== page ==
“The Port Tampa Bay Board of Commissioners, including our recently Governor-appointed Commissioner Mike Griffin, unanimously approved new expense policies and enhanced levels of departmental transparency guidelines in August,” said PTB board chairman Stephen Swindal. “We are in lockstep with Port Tampa Bay’s CEO as he provides everything requested for an external audit. We are all focused on moving forward with the business of doing business.”

“We’re looking forward and not behind. We’re excited about our success, and pleased with our new policies. We have checks and balances in place to make sure expenses are being monitored,” said Samara Sodos, Port Tampa Bay Director of Public Relations.

But critics say that amounts to little more than the board sweeping Anderson’s wasteful spending under the rug. They point out that the spending sprees had no measurable return on investment. Instead, they say, state and federal grants worth millions of dollars have enabled the port to expand operations with new equipment, including gantry cranes and cold storage facilities. The new infrastructure, largely funded by Florida taxpayers, is what has led to Port Tampa Bay’s recent growth in revenue, they say.

Anderson was named CEO of Port Tampa Bay in late 2012, and took over the following year. Prior to his arrival, promotional spending at the port averaged less than $300,000 per year. But within the first two years of his arrival, the amount of money spent on “promotional” activities exploded to more than $1.3 million. That led to an investigation by Tampa’s ABC Action News, which uncovered more than $800,000 in charges by Anderson and his top staff, including $44,000 spent at Amalie Arena, where the Tampa Bay Lightning play, and $30,000 spent on golf club memberships and rounds of golf. Premium liquor, dinners at expensive restaurants, and other questionable expenses also came to light.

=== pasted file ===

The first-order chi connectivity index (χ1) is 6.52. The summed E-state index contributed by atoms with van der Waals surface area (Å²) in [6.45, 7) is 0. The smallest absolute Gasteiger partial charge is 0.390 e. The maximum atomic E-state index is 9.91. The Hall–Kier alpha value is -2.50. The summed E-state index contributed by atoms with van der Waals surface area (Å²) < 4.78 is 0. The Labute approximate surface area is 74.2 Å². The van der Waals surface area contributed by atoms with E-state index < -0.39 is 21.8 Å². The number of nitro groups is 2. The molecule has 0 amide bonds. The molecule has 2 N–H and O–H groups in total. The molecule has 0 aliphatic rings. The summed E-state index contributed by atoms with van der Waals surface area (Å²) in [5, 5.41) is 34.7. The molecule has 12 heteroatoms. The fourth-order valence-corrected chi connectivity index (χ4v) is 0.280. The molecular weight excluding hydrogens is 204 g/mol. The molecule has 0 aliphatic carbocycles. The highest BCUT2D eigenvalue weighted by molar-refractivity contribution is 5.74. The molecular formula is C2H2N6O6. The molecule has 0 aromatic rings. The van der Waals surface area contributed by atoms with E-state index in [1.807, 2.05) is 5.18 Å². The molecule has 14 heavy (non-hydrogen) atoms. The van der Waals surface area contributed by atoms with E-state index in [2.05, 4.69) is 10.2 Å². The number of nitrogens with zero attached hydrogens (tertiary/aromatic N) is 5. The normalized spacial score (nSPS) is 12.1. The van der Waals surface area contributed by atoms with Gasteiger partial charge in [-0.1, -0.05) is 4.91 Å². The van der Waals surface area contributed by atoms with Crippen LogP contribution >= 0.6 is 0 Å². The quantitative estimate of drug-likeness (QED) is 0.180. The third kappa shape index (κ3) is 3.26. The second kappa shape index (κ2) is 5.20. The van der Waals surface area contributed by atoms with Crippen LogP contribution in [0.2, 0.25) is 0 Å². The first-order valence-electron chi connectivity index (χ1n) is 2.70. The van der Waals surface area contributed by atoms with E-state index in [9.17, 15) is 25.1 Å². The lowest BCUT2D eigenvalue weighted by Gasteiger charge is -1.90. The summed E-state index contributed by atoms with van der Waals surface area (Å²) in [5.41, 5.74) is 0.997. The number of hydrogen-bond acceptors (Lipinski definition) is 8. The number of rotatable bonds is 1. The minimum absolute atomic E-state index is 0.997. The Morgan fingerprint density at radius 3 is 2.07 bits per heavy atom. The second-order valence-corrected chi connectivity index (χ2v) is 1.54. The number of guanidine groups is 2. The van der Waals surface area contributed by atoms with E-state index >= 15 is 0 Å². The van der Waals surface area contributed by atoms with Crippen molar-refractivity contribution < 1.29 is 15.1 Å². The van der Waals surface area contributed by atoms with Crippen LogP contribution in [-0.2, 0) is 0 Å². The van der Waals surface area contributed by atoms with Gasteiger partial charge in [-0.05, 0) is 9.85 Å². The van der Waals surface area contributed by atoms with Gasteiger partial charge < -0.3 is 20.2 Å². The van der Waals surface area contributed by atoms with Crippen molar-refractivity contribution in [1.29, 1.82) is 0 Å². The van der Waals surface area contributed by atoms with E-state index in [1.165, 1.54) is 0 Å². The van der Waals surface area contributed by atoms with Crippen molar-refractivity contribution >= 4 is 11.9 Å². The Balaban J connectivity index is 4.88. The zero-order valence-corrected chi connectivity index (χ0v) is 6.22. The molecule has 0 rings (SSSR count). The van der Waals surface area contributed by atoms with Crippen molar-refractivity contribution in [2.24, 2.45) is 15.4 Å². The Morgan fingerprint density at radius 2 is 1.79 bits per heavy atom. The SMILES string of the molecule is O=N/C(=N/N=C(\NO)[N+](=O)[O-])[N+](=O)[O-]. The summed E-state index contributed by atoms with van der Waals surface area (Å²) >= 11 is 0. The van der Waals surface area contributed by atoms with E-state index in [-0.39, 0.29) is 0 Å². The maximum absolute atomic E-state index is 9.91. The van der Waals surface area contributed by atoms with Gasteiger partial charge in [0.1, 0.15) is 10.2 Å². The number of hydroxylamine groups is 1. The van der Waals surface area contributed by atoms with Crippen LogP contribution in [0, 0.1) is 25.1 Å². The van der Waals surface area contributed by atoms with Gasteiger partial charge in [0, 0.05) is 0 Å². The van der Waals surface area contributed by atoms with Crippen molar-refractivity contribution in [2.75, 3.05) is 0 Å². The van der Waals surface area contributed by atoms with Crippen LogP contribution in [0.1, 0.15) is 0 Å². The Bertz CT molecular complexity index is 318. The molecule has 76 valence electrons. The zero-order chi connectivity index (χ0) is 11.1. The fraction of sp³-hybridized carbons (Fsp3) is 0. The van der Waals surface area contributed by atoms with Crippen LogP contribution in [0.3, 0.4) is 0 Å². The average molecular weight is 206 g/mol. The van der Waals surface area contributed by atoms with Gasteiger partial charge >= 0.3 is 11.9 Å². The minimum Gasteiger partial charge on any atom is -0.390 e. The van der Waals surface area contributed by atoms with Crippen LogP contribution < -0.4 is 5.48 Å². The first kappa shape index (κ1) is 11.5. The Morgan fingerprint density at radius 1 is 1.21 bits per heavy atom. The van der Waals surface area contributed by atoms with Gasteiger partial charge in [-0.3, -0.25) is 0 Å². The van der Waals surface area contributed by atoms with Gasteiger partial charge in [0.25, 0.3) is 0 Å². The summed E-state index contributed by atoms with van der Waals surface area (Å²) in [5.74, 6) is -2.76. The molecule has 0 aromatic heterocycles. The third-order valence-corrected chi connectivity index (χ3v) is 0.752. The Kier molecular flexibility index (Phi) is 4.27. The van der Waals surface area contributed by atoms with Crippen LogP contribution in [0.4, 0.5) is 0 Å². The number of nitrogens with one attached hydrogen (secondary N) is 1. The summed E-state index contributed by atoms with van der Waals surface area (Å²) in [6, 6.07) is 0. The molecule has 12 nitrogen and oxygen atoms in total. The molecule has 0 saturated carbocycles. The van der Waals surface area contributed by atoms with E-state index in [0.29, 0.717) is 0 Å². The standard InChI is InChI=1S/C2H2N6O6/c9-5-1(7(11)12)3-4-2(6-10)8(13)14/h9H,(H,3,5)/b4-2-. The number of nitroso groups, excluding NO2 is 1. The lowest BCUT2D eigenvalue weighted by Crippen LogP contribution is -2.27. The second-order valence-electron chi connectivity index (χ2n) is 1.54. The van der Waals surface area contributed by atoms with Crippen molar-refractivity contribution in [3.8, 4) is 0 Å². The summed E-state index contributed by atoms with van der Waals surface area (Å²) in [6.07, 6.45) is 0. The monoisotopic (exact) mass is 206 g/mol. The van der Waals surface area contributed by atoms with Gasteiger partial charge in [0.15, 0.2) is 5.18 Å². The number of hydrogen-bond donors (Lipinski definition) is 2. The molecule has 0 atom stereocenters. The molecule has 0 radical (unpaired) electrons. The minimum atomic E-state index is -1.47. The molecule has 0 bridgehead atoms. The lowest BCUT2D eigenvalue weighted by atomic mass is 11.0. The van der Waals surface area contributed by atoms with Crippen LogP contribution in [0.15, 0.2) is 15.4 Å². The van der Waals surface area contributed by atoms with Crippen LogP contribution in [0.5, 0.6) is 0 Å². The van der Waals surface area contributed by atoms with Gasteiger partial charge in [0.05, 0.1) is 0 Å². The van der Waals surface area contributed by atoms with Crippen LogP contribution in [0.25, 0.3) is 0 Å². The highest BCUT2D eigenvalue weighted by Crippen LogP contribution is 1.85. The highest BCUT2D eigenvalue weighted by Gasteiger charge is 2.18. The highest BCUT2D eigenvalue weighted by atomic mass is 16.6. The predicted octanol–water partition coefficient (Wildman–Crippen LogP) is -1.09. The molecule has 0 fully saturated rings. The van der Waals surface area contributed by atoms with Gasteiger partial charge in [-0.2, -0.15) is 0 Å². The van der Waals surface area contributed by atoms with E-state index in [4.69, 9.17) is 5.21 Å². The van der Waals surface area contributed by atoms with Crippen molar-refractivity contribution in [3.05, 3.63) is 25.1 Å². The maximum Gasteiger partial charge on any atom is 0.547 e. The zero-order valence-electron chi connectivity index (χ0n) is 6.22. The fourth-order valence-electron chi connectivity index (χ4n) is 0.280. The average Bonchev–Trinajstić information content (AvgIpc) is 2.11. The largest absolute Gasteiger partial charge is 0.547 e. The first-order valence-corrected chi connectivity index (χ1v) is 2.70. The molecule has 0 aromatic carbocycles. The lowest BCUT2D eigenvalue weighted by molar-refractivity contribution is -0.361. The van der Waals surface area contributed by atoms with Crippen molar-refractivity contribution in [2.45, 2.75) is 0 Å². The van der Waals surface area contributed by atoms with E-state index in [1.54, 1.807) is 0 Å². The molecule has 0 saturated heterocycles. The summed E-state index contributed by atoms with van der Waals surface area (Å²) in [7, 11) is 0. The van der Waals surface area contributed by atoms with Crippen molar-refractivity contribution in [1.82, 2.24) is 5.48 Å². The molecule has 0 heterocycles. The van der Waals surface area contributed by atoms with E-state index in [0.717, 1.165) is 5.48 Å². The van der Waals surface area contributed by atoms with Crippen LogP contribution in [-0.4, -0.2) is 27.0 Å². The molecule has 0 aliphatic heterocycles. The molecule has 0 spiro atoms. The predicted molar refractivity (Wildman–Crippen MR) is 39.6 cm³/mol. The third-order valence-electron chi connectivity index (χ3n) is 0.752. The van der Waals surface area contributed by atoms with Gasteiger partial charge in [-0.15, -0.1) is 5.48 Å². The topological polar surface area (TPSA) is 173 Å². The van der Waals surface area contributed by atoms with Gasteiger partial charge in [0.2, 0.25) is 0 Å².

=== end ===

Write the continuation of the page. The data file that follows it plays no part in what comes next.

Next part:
Then in January, Anderson authorized an expenditure of $100,000 to purchase a sponsorship package at the 2017 NCAA Football National Championship. Port executives received dozens of passes, but could not account for who used the tickets. Sources and photographs obtained by The Capitolist confirm that some of the tickets and event passes were given to friends of Anderson, rather than given to potential clients who might bring in additional business for the port.

Port Tampa Bay receives millions of tax dollars in federal and state grants every year, and is expected to spend those dollars on capital projects and infrastructure. Ethics experts say its impossible for a quasi-public entity like the port – which also generates private revenues – to distinguish between how public and private funds are spent. When public funds are involved, the rules for organizations change.

“The public should rightly question whether that money could have been used to offset other costs that are currently being paid for with taxpayer funds,” says Ben Wilcox, a research director with Integrity Florida. “It’s not ethical to use public funds for operating expenses and private funds for perks and special benefits for port executives.”